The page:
Public Defense Reform

Excerpt adapted from: David Carroll and Scott Wallace, Implementation and Impact of Indigent Defense Standards (December 2003), Award No. 1999-IJ-CX-0049, National Institute of Justice, Office of Justice Programs, United States Department of Justice.

One spring night in 2001, an unidentified caller dialed 911 and hung up before words were exchanged.  The police were routinely dispatched to the apartment where the call originated.  They were greeted at the door by Mike (not his real name).  Mike appeared nervous, having used methamphetamines an hour earlier.  The police asked permission to enter to ensure that no actual emergency was in progress, and Mike consented.  The officers saw drugs in plain view.  Mike and an acquaintance Mary (not her real name) who was also present were arrested and charged with felonies.

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Publication Date: 2010

In 1972, the U.S. Supreme Court, in Argersinger v. Hamlin, held that Gideon's right to counsel must be afforded to any person facing incarceration for any amount of time, specifically including for a misdemeanor offense.

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Publication Date: 2010

In August of 2009, the Maryland state public defender was fired.  She served at the pleasure of a three-person board, and each of those three people were appointed to the board directly by the Governor.  After months of disagreement between the public defender and the board, they fired her on a 2-1 vote after she refused to implement cuts and reorganization demanded by the board that included increasing the caseload of staff public defenders, disbanding the capital defense and juvenile protection divisions, closing a community-oriented defender office in Baltimore, and firing an African-American division chief.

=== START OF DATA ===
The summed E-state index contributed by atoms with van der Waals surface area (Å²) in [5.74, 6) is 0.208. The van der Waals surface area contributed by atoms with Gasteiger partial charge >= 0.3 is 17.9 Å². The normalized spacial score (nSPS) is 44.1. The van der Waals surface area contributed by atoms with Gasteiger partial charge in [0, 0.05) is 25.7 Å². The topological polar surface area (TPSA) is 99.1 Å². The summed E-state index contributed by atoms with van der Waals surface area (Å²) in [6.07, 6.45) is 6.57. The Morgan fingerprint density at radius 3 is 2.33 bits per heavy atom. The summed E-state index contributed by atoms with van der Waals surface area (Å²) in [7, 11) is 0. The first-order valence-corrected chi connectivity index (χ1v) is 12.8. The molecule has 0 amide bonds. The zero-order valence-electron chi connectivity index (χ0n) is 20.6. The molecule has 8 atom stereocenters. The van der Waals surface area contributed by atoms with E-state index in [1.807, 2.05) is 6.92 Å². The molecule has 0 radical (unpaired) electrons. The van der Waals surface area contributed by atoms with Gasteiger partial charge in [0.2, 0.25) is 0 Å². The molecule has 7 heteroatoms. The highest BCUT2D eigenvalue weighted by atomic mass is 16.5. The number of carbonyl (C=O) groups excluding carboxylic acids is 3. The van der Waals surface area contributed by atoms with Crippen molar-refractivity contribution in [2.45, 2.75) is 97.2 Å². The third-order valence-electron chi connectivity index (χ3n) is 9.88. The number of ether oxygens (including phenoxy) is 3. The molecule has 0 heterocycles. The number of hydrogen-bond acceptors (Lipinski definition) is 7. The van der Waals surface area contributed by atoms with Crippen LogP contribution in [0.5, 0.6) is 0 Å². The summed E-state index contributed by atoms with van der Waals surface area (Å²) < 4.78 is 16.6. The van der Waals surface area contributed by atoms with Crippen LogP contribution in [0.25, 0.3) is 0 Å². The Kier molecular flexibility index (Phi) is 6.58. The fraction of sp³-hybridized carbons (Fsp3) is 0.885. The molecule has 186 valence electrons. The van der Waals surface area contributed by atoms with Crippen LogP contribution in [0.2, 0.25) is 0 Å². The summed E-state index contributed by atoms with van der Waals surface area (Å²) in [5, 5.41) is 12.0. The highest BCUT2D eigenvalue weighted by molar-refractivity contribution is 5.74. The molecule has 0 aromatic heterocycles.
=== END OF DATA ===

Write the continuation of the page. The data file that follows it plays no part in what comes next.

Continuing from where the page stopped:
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Publication Date: 2010

On June 3, 1961, someone broke into a Panama City, Florida pool hall and stole alcohol and some change from a cigarette machine and a juke box.  Clarence Earl Gideon, a fifty-one-year-old drifter, was charged with a felony -- breaking and entering the pool hall with the intent to commit a misdemeanor.

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Publication Date: 2010

A flat-fee contract pays a lawyer a single lump sum to handle an unlimited number of cases.  This type of contract creates a direct financial conflict of interest between the attorney and each client.  Because the lawyer will be paid the same amount, no matter how much or little he works on each case, it is in the lawyer’s personal interest to devote as little time as possible to each appointed case, leaving more time for the lawyer to do other more lucrative work.  Worse yet, many flat-fee contracts require the lawyer to pay all case-related expenses out of the single lump sum.  In this situation, it is in the lawyer’s personal interest to incur as little expense on behalf of clients as possible, so that more of the lump sum payment can go toward the lawyer’s fee.  Finally, some flat-fee contracts require the lawyer to hire other lawyers out of the same single lump sum, such as when an additional lawyer is required to represent a co-defendant or in other conflict case situations.  Such contracts are oriented solely toward capping defense costs at the lowest possible level, without regard to the lawyer’s ethical and constitutional duties to the client.

Author/Organization: Jon Mosher
Publication Date: 2010